My hands are still feeling the effects. No kidding – my blisters have blisters. That’s a first.
Last weekend, I took a class on how to teach kettlebells as a fitness instrument. They’re a current fave. Mid Age Man is now a Level 1 Kettlebell Instructor through “KB” specialists Gorilla Strong, led by the ever-positive (and very strong) Muk Venkataraman.
What is a kettlebell? Think a cannonball with a handle attached. Their use goes back centuries in Eastern Europe, particularly Russia, where they were originally used to weigh crops. The Russian word girya for that weight comes from the Persian word for “heavy.”
There’s something so satisfying about picking up a lump of metal and swinging it around. Before I got my training as a personal trainer, I never tried them. Now I’m hooked.
I use “KBs” in most of my workouts nowadays. I’ve got an 8kg and a 12kg ‘bell here at home, and I’ll often pick up one or two for a few swings when I’m in the gym.
Normally, I’ll perform 30 or so double-hand swings through my legs, the quintessential kettlebell exercise. With my trusty 12kg instrument in hand, I figure that’s a pretty good workout. It gets your heart going.
So there was some surprise in my eyes when our instructor, Muk, suggested that we grab the yellow 16kg kettlebell in front of us, and give it a single-arm swing, 50 times. As a warmup.
Warmup? After that, I’m normally done. But hey, I figured, I’ve come here to Crossfit Asphodel, a hole-in-the-wall gym in Kennedy Town, and find myself surrounded by 18 strangers. Why not give it a go?
Now, Muk is a bit of a master of understatement. “I’m just a weak little Indian man” is one of his favorite sayings. One look at his broad chest, thick legs and stocky core will tell you right away that this is a lie.
But in fact, it is not that hard to swing a kettlebell, even a heavy one, 50 times. Once you get a rhythm, you literally get in the swing of things, and the whole motion becomes smooth. Rock your body a little, stay squat on your legs, use your other hand for balance, thrust your hips forward … and you’re away.
The original Russian kettlebells used in the 1800s were measured by the pood, which equals just over 16kg (16.38kg to be precise). So kettlebell competitions start with a 16kg ‘bell for men, or a minimum of 8kg for women.
They are instruments that train great cardio health and core strength. They are not weightlifting tools designed to build bulging muscles. Sure, they help gain and maintain strength, but you’re better off lifting dumbbells or barbells to build biceps that’ll rip your shirt.
The idea behind a kettlebell is, of course, to swing it around. Hence the handle. Its swaying center of gravity forces the swinger to do a lot of self-stabilization, thereby working over the muscles of your core. Surprisingly, this is all good for your back.
So I swung a 16kg kettlebell with my left hand 50 times, as a warmup. Then I did it with my right. Then we moved on to learning the correct technique for the “clean,” bringing the ‘bell up to your wrist in the “rack” position so that it’s resting over your center of gravity.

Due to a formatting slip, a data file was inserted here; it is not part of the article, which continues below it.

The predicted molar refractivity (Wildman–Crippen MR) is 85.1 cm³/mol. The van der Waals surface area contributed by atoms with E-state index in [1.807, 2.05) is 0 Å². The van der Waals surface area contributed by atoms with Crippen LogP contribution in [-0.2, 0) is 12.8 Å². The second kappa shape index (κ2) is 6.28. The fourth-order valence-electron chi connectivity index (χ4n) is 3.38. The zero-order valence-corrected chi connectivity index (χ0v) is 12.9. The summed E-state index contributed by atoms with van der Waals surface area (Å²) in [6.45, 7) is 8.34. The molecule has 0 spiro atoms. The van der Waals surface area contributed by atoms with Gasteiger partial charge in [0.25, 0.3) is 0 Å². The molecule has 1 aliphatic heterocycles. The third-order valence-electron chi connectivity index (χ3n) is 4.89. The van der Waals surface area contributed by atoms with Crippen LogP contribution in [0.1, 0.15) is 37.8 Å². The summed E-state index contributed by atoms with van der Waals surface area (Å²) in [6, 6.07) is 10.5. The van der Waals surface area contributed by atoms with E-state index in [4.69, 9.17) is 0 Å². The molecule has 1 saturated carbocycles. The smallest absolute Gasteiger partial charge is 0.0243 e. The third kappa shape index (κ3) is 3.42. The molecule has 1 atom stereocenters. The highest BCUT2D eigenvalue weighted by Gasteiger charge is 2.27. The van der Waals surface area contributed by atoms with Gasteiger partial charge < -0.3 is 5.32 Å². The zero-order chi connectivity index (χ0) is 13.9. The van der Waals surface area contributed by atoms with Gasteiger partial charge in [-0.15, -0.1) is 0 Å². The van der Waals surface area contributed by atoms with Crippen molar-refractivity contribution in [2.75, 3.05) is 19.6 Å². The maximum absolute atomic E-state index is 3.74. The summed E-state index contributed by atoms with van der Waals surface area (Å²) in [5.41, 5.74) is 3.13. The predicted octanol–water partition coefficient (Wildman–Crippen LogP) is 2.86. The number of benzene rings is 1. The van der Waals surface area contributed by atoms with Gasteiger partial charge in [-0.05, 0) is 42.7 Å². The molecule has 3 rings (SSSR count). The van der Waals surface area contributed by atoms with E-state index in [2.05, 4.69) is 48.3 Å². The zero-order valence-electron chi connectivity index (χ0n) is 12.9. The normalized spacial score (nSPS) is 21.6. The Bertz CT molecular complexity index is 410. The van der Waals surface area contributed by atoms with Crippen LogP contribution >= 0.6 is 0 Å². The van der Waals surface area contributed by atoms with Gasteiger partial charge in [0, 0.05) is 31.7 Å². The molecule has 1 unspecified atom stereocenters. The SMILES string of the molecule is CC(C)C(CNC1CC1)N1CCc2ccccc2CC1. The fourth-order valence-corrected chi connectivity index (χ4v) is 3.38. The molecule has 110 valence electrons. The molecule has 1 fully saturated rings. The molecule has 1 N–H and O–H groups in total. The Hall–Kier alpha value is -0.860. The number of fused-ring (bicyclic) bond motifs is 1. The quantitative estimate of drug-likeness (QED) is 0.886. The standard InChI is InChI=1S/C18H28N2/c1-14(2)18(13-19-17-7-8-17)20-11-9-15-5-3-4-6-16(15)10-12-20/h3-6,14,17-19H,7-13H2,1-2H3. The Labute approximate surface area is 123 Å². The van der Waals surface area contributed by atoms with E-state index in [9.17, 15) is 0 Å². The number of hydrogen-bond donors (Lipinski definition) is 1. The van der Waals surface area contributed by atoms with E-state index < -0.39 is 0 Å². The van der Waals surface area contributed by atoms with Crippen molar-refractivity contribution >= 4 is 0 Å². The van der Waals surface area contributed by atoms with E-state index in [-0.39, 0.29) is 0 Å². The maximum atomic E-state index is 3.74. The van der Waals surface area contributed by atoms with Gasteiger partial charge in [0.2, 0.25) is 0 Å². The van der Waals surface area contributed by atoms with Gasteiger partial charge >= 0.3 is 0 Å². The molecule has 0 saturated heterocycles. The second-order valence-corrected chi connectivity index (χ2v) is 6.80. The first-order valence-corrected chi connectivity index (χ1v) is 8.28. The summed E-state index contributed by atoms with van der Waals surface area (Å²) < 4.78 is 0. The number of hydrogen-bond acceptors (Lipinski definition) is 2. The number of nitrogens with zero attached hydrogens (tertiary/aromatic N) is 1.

Then we worked on the snatch, taking the ‘bell from the bottom of your swing straight up and above your head. I’d never tried that with … well, anything really. But Muk said to give it a go with the 16kg ‘bell in my hand, so I did. And it worked.
There was a purple kettlebell lying around, 20kg, looking lonely so I decided to give that a try. It ended up on my wrist, and eventually up above my head, as well. By the end of it, I had my eye on the green kettlebell, 24kg. Quite amazingly, albeit awkwardly, I got this up and straight-armed above my head, too. My form needs work, I was “muscling it” rather than the kettlebell moving fluidly into position. But that’ll come with practice.
It’s important to get your technique correct with kettlebells. Since they are heavy and have some bulk, you need to make sure the weight is always running up and down your midpoint. If you like, I’ll teach you how to do it, too.
For instance, the “rack” position brings it up and against your forearm, slightly to your side, not with your wrist pointing backwards, which places undue stress on the joint and means the weight is pulling you back.
So I say this is good for your back … unless you do it wrong. At times, I’ve missed my clean or snatch and ended up hanging the weight out to my side, which wrenches your body in an unnatural manner. I’ve got a bit of a muscle pull on my lower left back as a result.
What should I do about it? Well, I wrote recently about how back pain is often mis-treated by doctors, who prescribe painkillers, advise rest, and if all else fails suggest you go under the scalpel.
Better, in fact, to exercise the painful area. It sounds counterintuitive, since the last thing you may want to do is move around a part of your body that’s already tender.
But I decided to take some of my own “medicine” this evening. Heeding Muk’s advice, I “warmed up” with 50 double-arm swings of my 12kg KB, then worked through 30 single-arm swings with each arm, 20 cleans on each arm, 20 shoulder presses each arm, and 10 overhead snatches to each arm.
Then I did it again. And you know what? It worked! Right after completing each set, I had no pain at all in my back and it felt very flexible. After it cooled down, some mild discomfort returned. But my back feels less tender.
My blisters, well that’s another matter. They’re still repairing, while I work them over and force them to callus up. Maybe they’ll end up in some sort of stasis, always falling off while building back up at the same time.
My hands will have to deal. Now that I’ve got the kettlebell itch, I’m going to picking up that cannonball and swinging it around any opportunity I get.